Originally Posted by Thwip!
This. Forcing a character to be gay or creating an all new gay or ethnic character out of a desire just to have one for the novelty and not as a result of an organic storytelling will come off as trite and like a marketing scam to grab readers. We need it to be naturally occurring. Miles in USM who initially was felt by many to be a marketing move has, through not forcing his story, become the highest selling ( i believe ) Ultimate Universe book.
With regards to the religious aspect I've never felt the need to have to identify with the religious beliefs of the character in order to get more from it. Granted i'm atheist, but whether Captain Britain has a longer Lord's prayer than a Roman Catholic is a matter of in-consequence to me. Though are there any atheist superheroes or villains out of a matter of interest? None spring to mind really.
That all being said I always thought Peter Parker was some manner of Protestant whilst Bendis recently joked that he must be jewish because of the guilt
It seems like it depends who writes the books. Fraction's Iron Man made a reference or two to not believing in God but it wasn't at all a significant point of characterization, and I haven't seen any other writers get into it.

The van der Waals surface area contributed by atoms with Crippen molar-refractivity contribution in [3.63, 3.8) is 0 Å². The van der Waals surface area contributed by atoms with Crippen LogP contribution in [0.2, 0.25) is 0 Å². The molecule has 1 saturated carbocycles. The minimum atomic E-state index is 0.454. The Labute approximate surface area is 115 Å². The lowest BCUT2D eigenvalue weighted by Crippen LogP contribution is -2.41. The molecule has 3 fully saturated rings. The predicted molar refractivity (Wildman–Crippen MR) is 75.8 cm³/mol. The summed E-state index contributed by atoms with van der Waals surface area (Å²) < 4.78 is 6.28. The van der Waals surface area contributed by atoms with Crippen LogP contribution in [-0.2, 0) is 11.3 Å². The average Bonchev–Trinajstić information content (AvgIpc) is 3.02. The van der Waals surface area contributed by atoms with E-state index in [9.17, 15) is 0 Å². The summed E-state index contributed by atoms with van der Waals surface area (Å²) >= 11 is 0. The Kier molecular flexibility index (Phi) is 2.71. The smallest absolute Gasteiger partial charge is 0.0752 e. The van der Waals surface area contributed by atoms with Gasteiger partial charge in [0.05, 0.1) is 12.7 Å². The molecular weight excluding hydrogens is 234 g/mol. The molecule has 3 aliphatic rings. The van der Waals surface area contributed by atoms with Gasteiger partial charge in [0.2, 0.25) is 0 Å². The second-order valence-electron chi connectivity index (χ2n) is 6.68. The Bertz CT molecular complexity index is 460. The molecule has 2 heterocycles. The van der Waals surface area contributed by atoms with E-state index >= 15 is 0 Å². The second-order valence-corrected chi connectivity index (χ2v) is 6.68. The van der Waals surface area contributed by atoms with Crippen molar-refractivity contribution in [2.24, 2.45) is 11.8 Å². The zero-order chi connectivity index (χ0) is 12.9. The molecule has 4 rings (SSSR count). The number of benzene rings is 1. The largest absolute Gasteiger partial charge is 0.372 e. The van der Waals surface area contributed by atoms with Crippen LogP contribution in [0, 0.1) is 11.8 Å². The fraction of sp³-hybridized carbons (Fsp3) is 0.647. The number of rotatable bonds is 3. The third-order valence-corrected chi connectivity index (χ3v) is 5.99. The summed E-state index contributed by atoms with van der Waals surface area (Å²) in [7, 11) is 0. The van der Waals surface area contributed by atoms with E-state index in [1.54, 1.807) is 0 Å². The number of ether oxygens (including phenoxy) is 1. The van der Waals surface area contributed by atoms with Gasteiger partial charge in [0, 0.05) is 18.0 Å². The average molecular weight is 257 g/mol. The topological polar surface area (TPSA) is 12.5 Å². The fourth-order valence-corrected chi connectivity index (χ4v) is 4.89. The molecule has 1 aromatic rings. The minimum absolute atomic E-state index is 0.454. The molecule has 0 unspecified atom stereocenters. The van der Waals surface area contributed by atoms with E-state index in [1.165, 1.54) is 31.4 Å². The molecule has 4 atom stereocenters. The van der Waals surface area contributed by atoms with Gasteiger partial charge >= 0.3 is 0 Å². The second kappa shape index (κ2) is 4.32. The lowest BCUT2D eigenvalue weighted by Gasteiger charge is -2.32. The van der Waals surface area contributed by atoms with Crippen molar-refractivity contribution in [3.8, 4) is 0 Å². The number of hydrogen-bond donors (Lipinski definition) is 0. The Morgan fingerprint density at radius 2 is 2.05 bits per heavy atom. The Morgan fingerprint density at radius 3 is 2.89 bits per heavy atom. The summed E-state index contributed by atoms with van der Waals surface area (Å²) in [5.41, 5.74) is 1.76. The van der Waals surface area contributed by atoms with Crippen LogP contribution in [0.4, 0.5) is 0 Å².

In Paul Cornell's Lex Luthor story, Luthor said he was atheist, and it played into why he hated Superman, but I haven't seen any other writers address that either.
Colossus mentioned being raised an atheist in the early Claremont/Byrne/Cockrum issues but I think they might have changed that as his relationship with Kitty Pryde developed.
- "As chance would have it, I have won the Pulitzer Prize, and so I am qualified. Speaking in my official capacity as a Pulitzer Prize winner, Mr. Schneider, your movie sucks."--Roger Ebert